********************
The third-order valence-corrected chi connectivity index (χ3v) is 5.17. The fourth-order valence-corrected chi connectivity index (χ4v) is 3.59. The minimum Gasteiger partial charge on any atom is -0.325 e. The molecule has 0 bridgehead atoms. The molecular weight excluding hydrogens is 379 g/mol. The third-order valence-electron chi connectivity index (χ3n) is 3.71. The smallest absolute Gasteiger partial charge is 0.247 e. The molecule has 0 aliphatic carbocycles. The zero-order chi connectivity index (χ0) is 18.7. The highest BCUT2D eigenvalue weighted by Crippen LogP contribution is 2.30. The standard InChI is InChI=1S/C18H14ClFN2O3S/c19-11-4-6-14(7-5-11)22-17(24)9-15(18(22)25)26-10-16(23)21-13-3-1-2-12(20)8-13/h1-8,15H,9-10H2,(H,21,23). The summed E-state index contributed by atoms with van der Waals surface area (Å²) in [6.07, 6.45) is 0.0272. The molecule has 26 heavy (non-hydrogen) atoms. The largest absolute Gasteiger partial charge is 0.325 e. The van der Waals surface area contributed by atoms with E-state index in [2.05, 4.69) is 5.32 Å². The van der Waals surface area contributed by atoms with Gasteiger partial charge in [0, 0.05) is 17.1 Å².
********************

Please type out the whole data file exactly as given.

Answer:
The third-order valence-corrected chi connectivity index (χ3v) is 5.17. The fourth-order valence-corrected chi connectivity index (χ4v) is 3.59. The minimum Gasteiger partial charge on any atom is -0.325 e. The molecule has 0 bridgehead atoms. The molecular weight excluding hydrogens is 379 g/mol. The third-order valence-electron chi connectivity index (χ3n) is 3.71. The smallest absolute Gasteiger partial charge is 0.247 e. The molecule has 0 aliphatic carbocycles. The zero-order chi connectivity index (χ0) is 18.7. The highest BCUT2D eigenvalue weighted by Crippen LogP contribution is 2.30. The standard InChI is InChI=1S/C18H14ClFN2O3S/c19-11-4-6-14(7-5-11)22-17(24)9-15(18(22)25)26-10-16(23)21-13-3-1-2-12(20)8-13/h1-8,15H,9-10H2,(H,21,23). The summed E-state index contributed by atoms with van der Waals surface area (Å²) in [6.07, 6.45) is 0.0272. The molecule has 26 heavy (non-hydrogen) atoms. The largest absolute Gasteiger partial charge is 0.325 e. The van der Waals surface area contributed by atoms with E-state index in [2.05, 4.69) is 5.32 Å². The van der Waals surface area contributed by atoms with Gasteiger partial charge in [0, 0.05) is 17.1 Å².